Excerpt: THE KILLING (1956) Despite "The Killing" having a cast of character actors/actresses and no major movie stars, this is a top-tier film-noir. The acting and directing (Kubrick) is wonderful. The movie moves at a brisk pace and is consistently entertaining wire-to-wire.
Excerpt: Stanley Kubrick's 1956 film noir, The Killing, may not be my favorite example of the genre, but it is still an uncanny masterpiece that benefits from unconventional storytelling choices and claustrophobic camerawork.
Excerpt: One of Stanley Kubrick's earlier works, The Killing goes about as far as a Kubrick day-dream may go. The elements are there, but it's not as great at the end. Let's just say it wasn't what I expected from the master.
Excerpt: One of the influential and best film noir heist films ever produced. Johnny Clay (Sterling Hayden) creates a team consisting of a corrupt cop Randy (Ted de Corsia), betting window teller (Elisha Cook Jr.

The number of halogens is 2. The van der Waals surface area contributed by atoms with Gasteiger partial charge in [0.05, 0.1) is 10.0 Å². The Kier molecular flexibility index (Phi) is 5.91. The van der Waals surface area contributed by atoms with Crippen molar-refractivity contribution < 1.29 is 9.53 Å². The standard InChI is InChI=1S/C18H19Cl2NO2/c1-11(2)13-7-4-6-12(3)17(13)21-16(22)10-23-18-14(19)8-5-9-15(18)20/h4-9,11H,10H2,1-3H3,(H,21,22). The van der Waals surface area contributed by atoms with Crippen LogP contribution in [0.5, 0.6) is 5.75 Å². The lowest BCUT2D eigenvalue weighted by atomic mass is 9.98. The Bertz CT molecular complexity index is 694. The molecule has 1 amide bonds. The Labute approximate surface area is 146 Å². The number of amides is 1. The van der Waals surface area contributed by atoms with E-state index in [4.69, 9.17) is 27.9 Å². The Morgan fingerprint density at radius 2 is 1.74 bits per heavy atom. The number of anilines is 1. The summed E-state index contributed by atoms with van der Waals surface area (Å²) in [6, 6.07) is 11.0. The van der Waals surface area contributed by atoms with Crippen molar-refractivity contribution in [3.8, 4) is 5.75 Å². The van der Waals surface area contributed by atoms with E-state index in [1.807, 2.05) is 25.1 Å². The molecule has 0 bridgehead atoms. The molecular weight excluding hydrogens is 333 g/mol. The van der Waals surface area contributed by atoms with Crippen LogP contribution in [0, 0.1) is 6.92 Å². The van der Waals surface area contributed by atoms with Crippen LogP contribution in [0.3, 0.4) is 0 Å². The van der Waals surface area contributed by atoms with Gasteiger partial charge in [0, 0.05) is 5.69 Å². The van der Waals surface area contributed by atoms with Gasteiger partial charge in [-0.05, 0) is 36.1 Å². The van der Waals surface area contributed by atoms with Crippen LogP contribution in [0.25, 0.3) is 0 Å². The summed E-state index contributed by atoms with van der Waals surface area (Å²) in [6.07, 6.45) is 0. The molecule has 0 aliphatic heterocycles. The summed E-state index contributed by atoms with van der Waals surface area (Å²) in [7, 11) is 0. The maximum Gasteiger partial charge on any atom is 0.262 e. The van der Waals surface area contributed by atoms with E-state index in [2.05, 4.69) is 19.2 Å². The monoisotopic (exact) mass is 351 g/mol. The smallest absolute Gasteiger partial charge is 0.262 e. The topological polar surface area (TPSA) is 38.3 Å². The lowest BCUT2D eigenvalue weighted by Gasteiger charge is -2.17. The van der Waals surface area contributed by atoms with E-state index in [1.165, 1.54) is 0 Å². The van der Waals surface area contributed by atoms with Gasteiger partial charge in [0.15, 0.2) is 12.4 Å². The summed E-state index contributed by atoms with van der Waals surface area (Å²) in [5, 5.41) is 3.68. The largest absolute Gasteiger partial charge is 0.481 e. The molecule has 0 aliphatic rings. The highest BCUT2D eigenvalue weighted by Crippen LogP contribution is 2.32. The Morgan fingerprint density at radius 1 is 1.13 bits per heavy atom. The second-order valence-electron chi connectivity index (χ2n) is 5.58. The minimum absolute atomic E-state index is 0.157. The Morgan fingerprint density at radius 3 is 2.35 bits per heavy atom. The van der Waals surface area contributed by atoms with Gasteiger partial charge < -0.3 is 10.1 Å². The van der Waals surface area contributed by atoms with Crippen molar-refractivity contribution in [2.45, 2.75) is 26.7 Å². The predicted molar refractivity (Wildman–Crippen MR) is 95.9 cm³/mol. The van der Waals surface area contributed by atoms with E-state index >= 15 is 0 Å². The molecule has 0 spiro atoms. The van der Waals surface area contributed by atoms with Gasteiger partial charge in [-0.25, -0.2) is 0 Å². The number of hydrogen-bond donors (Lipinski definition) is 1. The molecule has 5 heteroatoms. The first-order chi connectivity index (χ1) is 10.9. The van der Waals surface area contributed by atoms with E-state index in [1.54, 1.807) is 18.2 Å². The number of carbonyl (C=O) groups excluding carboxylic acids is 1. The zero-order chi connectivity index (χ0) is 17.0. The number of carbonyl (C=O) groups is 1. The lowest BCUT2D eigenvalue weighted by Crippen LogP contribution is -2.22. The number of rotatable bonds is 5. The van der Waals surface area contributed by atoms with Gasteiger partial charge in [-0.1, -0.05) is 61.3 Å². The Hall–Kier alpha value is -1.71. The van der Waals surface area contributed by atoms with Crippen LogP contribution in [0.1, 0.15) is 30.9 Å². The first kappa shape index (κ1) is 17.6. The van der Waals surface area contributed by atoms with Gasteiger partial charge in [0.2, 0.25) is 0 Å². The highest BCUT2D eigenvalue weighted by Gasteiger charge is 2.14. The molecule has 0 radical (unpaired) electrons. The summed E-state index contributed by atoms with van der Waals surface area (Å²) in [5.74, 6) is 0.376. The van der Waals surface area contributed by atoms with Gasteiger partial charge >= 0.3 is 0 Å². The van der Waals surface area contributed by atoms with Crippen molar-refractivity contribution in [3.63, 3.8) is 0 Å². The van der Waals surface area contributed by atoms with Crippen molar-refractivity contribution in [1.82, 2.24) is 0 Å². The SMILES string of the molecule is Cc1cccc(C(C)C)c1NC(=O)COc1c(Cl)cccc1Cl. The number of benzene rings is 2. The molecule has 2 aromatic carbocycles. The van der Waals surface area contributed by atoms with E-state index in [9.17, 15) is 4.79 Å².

Excerpt: This film just goes to show why Kubrick is one of the most influential film directors ever. I haven't seen a great deal of films from this era, but I'd imagine that the arrangement of the storyboard was groundbreaking. The camera angles are Kubrick signature.
Kubrick's first masterpiece gets the full treatment from Criterion
30 May 2012
Excerpt: The Killing represents the crime movie at its most raw, efficient and pure. It's simply a first-rate film held up by a tight script and wonderful performances. The film looks incredible and sounds equally great. (No, I still have no idea what Kola is saying.
Summary: A meticulously crafted and very influential caper film. It stays wound tight, even when the story has things becoming unwound and the characters are well defined in their roles with the heist. The ending carries a great irony that I liked. One of Kubrick's most satisfying films.
Excerpt: Fresh out of prison, a career criminal cooks up an ingenious scheme to rob a racetrack. The Killing is an early film from Stanley Kubrick and yet another masterclass. He takes to the visual trappings of Film Noir and creates one of the most efficiently told and tautly directed heist films ever made.